Inside the Tribune
The Tribune is most prestigious and original room in the Uffizi; it is an octagonal room which Francesco I, a gloomy and introverted man, who was however blessed with a refined cultural imagination, commissioned his favourite artist, Bernardo Buontalenti to build. Designed in 1584, the Tribune, with its soaring cupola, stands in the East Corridor of the Gallery and is a momentous element in the architecture of the museum, which is what, in fact, it was supposed to be: it is a sort of enormous treasure chest that was designed to display the Grand Duke's most valuable objects and works of art as well as anything that was particularly unusual or rare.
I de' Medici
The schatzkammer (treasury) of the mediaeval Nordic kings is used and evolved here as a model to become a museological conception of the Wunderkammer (room of wonders) of the late Renaissance, which associated works of art with nature's creations in order to stimulate knowledge, pleasure and wonder in the visitor: paintings, medals, little bronzes and goldsmithery were thus displayed alongside fine cut glass, the remains of fossils and rare minerals. The architecture of the room, with its ceilings and frieze encrusted with shell valves (mother-of-pearl), is also carried out according to the Mannerist ideas that united art and nature, and which were also to inspire the hanging gardens on the roof of the Loggia dei Lanzi, which closes the Palace to the West.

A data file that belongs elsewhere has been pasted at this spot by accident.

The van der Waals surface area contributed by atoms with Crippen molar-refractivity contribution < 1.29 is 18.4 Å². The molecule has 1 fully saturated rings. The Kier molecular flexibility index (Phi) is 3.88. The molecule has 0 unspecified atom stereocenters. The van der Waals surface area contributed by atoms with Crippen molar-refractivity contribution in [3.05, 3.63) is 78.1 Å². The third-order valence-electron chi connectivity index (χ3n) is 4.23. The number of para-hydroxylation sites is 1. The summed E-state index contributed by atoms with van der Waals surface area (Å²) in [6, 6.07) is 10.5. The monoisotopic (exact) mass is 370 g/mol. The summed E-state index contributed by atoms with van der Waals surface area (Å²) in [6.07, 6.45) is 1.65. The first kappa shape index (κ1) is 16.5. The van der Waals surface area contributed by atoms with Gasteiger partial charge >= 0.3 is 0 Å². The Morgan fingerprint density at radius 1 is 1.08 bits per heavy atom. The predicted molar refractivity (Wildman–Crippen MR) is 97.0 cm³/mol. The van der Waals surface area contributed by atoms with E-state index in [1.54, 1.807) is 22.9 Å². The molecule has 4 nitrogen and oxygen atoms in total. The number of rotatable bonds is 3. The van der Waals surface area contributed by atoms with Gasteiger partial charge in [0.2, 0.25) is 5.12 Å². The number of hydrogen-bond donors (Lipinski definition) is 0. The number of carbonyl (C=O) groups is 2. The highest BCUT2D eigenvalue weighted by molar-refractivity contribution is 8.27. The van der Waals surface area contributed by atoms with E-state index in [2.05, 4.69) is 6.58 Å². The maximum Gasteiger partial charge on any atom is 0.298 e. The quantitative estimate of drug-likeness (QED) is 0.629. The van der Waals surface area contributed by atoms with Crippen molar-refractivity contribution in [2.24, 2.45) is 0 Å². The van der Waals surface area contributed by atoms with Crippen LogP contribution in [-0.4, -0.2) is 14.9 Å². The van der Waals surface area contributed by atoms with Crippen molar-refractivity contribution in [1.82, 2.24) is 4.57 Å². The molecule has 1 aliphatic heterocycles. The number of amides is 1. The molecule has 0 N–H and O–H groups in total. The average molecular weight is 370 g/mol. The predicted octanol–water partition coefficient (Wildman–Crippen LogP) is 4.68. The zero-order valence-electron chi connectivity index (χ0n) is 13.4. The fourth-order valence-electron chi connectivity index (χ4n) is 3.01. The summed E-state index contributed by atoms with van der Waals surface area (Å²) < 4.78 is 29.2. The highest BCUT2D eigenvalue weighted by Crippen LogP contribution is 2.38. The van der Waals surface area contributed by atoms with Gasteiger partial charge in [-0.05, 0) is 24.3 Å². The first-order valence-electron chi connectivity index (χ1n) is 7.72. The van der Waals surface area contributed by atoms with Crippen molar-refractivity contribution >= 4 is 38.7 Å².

over the interior of the Tribune Cupola
Buontalenti's brilliant imagination directed the staging of a complex allegory. Each of the architectural ingredients in the Tribune describes the elements of the cosmos (air, earth, fire and water) which are subdued and reduced to forms of beauty by the creative ability of man.
Originally, however, it was furnished with only a few masterpieces of painting which were displayed alongside the medals, precious stones and antique cammeos contained in the 120 drawers lining the ebony console table that ran all round the room, while the silver and bronze sculptures by Giambologna were placed in front of the red velvet covering the walls. The first inventory of this room was apparently made in 1589.
Antique version of the Tribune
Several more famous paintings from the collections of the Grand Duke were added in the 17th century: Raphael (Madonna of the chair and St. John the Baptist in the desert), Pontormo Charity), Andrea del Sarto Portrait of a woman), Michelangelo Doni Tondo, mentioned here in documents since 1635), while a series of classical statues in marble, among them the Medici Venus, were placed around a famous table inlaid with precious stones (1680 circa), which had been made in the Florentine Opificio. Some of these paintings are still exhibited in this room, others are now at the Palatine Gallery.
Tribune in a painting of Johann Zoffany
The Tribune thus became a museographic environment that was to become famous throughout the world and the ideal reference point for any important collector; in fact, its fame was so great that in 1772 the Queen of England commissioned Zoffany to paint a famous view there which is now at Windsor Castle: some of the most important members of the English colony in Florence are recognizeable in the painting. The original arrangement was very different from that of today, though an attempt was made in 1970 to recreate the general layout of the environment, as far as it was possible. Today the Tribune is room 18 in the Gallery itinerary